Many commercial South African poultry farmers are facing a crisis and increased competition due to poultry imports, high cost of feeds, drought and a consumer preference that increasingly favours chicken that is produced in a sustainable way.
Commercial poultry production systems have increasingly faced a backlash from animal rights groups for their production systems which are perceived to be too profit-oriented to cater for the welfare birds. That criticism is not without merit. Birds in a commercial system are typically overstocked, raised in confined spaces, given little to no access to the outdoors and in some cases, overfed on antibiotics which poses the risk of antibiotic resistance in consumers.
Thanks to a constant campaign of information on the commercial poultry industry (mal)practices and consumer education on the benefits of free chicken range production and organic poultry production systems, many farmers and consumers and are now embracing the free range model in South Africa. Supermarkets are increasingly allocating more shelf space for free range and organic poultry products due to increased demand for these products by South African consumers, many of whom are willing to pay the higher price tag for these products.
That bodes well for the future of South African free range chicken farming industry where birds are generally raised in a more human environment with plenty of spaces, access to the outdoors and are exposed to a natural diet that consists of grains, bugs and forage. The free range poultry farming system is also largely antibiotic-free. They do not exclude it together but they do not use it mindlessly either. Due to their ethical concerns, free range farmers are also likely to handle poultry products with greater consideration for hygiene and the health of the consumers so the products are largely free of faecal matter, which is generally one of the biggest food safety concerns in the commercial farming sector when it comes to the handling of poultry products.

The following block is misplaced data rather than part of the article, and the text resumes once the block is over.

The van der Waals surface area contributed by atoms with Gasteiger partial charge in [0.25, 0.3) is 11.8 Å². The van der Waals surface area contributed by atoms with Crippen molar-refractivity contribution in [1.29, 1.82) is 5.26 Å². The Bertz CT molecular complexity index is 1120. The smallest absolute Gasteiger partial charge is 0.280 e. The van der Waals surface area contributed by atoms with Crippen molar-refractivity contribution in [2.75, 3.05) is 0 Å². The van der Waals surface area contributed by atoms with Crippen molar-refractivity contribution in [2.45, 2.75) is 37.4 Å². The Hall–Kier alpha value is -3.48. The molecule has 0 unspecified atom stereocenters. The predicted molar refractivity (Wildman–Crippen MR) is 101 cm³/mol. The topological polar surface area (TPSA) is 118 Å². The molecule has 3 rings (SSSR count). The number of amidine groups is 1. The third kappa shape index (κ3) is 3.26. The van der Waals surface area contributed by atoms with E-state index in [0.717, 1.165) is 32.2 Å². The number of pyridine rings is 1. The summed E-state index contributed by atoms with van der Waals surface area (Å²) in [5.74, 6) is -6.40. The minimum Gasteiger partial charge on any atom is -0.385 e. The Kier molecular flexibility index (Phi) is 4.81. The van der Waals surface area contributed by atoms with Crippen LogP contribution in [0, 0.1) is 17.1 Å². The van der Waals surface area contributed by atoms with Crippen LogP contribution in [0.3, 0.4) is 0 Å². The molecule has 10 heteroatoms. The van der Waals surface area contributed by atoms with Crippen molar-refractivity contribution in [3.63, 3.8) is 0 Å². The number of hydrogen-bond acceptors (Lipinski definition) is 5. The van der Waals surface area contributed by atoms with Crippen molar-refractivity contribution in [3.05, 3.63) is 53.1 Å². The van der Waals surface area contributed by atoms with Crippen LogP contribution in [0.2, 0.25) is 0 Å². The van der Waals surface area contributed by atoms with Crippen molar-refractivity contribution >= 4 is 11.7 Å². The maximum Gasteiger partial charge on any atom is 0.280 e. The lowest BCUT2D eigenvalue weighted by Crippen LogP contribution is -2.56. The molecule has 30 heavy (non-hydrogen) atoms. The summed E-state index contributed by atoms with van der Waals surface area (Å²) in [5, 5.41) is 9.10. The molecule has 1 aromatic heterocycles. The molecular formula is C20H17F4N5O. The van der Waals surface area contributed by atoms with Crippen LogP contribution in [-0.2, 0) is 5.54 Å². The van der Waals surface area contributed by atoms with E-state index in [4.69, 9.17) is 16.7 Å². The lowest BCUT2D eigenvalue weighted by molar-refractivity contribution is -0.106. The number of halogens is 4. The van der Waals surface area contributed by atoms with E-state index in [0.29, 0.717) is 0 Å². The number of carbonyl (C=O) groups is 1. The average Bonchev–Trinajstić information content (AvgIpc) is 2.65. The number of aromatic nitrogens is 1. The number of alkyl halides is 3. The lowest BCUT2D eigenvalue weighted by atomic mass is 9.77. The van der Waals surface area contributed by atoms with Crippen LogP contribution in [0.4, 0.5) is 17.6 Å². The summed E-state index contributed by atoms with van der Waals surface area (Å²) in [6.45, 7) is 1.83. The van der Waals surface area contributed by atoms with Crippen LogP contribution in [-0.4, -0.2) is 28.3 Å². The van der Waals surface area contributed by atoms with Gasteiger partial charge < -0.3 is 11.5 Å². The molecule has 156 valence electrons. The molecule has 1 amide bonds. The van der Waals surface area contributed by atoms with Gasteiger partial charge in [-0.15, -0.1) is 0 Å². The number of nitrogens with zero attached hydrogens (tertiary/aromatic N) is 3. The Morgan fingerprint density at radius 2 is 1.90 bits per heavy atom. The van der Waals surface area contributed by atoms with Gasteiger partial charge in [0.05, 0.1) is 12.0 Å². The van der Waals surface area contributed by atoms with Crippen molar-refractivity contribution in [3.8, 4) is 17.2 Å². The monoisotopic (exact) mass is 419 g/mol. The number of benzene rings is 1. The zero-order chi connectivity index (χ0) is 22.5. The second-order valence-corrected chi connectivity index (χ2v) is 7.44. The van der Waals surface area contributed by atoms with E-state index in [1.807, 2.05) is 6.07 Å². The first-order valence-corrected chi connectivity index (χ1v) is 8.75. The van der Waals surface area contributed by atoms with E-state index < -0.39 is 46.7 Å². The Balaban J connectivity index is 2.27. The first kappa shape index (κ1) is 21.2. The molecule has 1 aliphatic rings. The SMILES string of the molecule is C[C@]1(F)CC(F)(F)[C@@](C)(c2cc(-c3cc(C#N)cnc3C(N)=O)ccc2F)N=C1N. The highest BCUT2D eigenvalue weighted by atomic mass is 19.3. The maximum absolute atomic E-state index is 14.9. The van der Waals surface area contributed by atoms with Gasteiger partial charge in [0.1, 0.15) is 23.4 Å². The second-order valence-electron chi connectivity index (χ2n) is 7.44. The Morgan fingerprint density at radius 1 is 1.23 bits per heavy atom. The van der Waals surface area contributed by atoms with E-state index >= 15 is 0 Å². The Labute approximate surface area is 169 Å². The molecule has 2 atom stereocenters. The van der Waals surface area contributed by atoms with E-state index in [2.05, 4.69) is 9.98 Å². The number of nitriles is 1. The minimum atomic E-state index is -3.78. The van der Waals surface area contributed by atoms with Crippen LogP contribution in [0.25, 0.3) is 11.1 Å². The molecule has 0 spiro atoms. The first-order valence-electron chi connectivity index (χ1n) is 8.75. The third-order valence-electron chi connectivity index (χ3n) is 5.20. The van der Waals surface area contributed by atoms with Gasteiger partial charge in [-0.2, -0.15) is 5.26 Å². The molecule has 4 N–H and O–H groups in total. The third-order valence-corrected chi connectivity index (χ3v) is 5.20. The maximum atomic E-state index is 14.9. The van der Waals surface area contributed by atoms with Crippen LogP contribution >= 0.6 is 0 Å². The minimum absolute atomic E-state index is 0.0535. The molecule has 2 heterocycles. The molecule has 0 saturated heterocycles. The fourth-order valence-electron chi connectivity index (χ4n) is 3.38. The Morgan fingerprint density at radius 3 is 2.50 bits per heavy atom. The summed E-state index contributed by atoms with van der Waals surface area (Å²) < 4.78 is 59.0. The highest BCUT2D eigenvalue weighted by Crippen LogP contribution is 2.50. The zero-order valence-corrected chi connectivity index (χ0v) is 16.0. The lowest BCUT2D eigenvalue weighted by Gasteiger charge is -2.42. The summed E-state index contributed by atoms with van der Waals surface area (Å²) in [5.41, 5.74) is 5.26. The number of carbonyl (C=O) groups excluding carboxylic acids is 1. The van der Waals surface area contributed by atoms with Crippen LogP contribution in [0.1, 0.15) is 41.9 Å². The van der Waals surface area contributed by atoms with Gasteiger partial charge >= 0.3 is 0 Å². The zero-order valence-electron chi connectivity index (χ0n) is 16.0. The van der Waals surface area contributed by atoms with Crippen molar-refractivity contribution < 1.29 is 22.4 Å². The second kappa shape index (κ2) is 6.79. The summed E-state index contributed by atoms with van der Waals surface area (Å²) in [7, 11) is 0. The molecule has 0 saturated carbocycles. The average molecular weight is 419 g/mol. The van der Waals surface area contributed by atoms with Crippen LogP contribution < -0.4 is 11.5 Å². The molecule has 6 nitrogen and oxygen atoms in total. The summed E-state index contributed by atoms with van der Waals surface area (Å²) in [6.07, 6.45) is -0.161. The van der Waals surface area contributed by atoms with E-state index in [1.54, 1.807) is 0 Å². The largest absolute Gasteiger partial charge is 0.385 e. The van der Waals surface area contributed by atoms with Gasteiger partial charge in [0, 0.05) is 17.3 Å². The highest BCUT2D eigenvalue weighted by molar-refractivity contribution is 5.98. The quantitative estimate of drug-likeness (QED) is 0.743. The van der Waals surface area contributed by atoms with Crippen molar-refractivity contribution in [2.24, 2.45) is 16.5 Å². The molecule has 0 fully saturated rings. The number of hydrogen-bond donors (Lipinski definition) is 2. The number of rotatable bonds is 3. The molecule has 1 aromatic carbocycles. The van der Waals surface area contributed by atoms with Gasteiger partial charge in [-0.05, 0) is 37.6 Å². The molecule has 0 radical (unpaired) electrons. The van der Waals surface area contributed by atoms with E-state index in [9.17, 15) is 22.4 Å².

Defining the Free Range System in South Africa
While we do not have a legislated set of free range guidelines that all farmers must adhere to in South Africa, there are some general best practices that South African farmers follow when it comes to free range poultry production in the country. This loose set of principles is also subject to abuse. A lot of farmers will simply brand their free range chickens as “free range” without meeting the generally accepted standards and best practices for free range poultry production.
The defining feature of the free range production is the access to the outdoors for sunshine and fresh air. The outdoor space will vary from one farmer to another and many South African farmers are quite liberal with the question of indoor and outdoor stocking density as well as access to the outdoors due to the absence of national standards on free range chicken production.
South African free range farmers generally use two main techniques to manage the free range poultry production in the country. One is the paddock system where the free range chickens are rotated around the different pasture partitions.
The other technique is the portable chicken houses or portable chicken pens which allow you to move a large amount of chicken over large distances on the farm to access new pasture areas where the chickens can forage on the seeds, grass, grubs and other insects found on the range.